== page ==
Yes, I may have been pre-mature in posting my Pre-Post Mortem on November 12th, but I thought it might be helpful for those of you who were looking at running your own campaigns. Now that my campaign has finished it’s pledge drive, I can take a more objective look at what happened and try to draw some conclusions, whether or not there was a causal relationship or not.
So, one of the things that every campaign is generally supposed to experience is a bounce in funding early in the campaign and at the end of a campaign. Was it true in this case? No. Why was this the case? I’ve hypothesized in retrospect that it was a mistake launching and ending my campaign on holidays (Halloween and Thanksgiving). While my Vincent Price Kickstarter followed this pattern, reaching 1/2 way past my goal 3 hours into it’s launch, I had a launch party, which I didn’t have this time. Granted, I thought that launching in conjunction with an event (The Colorado Horror Con) I was at might work, but it was lightly attended, and folks had to pay admission to get in. I DID feel like I was able to successfully generate media coverage, just as I had with the Vincent Price Kickstarter, but it didn’t turn into attendance. It still was my second best day of the campaign, generating over $400 in a single day.
Anyone who “stars” a campaign would get a 48 hour reminder before the end of the campaign. I hypothesized that because I was giving away the entire story in my video that folks would fall in love with my story (as so many of you did at events), do this, and back my campaign at the end really didn’t pan out. I hope not too many of you who only check their e-mails or social media at work did this and ended up missing backing my campaign this morning before it ended.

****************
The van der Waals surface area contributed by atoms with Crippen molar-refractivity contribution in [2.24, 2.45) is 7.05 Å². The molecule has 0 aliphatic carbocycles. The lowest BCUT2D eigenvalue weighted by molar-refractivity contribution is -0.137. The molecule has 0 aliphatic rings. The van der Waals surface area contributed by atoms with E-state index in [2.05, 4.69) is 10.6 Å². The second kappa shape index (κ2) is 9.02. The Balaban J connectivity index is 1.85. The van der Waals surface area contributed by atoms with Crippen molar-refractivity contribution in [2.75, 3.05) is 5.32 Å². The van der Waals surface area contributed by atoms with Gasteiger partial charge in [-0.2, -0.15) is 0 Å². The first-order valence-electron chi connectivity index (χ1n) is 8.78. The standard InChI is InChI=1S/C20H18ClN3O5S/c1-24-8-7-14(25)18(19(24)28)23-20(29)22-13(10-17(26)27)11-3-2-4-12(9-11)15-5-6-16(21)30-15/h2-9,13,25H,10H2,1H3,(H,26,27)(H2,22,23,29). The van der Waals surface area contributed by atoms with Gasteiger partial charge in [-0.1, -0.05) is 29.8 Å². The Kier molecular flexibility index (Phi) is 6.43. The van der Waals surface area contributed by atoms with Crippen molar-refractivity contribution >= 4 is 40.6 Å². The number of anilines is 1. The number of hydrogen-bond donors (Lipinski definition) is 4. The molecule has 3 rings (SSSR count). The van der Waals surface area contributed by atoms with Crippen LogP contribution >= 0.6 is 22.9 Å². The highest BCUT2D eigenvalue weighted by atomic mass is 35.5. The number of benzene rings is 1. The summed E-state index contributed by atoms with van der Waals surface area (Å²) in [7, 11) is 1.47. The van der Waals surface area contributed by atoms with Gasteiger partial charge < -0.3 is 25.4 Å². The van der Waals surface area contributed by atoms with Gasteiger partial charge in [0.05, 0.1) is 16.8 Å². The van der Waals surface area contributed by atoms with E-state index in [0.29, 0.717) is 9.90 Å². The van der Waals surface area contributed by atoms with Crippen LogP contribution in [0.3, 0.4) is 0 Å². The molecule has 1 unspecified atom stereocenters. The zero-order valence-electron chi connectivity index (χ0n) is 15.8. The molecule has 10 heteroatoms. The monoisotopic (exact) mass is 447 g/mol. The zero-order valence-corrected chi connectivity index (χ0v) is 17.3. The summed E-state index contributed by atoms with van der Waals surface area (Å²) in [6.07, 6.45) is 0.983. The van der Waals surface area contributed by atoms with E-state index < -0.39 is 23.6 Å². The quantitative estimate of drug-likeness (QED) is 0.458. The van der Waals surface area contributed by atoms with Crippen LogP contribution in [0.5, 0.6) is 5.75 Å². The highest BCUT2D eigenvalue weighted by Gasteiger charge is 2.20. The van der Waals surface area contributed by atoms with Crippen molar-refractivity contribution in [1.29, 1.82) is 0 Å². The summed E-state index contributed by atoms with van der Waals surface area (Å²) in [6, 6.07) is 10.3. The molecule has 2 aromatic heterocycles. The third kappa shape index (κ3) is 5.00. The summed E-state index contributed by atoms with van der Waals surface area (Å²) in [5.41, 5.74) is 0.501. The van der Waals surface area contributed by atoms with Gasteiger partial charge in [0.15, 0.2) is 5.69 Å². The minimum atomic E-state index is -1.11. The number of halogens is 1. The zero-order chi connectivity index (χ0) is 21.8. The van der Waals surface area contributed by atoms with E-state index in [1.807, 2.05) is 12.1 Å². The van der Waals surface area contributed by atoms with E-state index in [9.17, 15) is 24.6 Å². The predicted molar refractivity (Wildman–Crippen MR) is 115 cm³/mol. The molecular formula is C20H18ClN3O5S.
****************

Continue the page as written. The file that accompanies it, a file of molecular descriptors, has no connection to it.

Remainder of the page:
While I had a lot of lulls, including one which lasted 4 days with no new backers, one of the interesting things I noticed was that normally those lulls were accompanied by silence from me. I found that each time I posted a campaign update, it tended to remind people of my project (granted, each time, I shared the update via social media). As people in advertising know, repeated exposure to something in various ways tends to help generate brand awareness and sales. Did this happen with me? Perhaps. I also felt like my updates were substantial for the most part, which helped. What do I mean? Well, with a couple of exceptions, including my campaign update this morning simply informing folks that my campaign was ending in 2 1/2 hours, I offered insights into my campaign, offered video tutorials, or offered clarification or addition of rewards.
One very positive difference between this campaign and my last was I found that I had a lot more support from old high school friends and folks that in the past had for the most part ignored my comic book projects that were geared more towards adults. This might simply be a demographic thing, where folks I went to school with had more in common with me in this kid-oriented project than with my adult comics, which were often laced with political content and low-brow humor. Happily, I’m transitioning my career towards kidlit, which should help me continue to leverage connections I have and continue to grow a new segment of my fan base.
Last but not least, I had a lot more social media sharing of my campaign, probably for the same reasons. Speaking of which, I will be filming my last social media contest drawing when my son gets home from school, so we can see who else’s school I will be visiting next Spring! Stay tuned!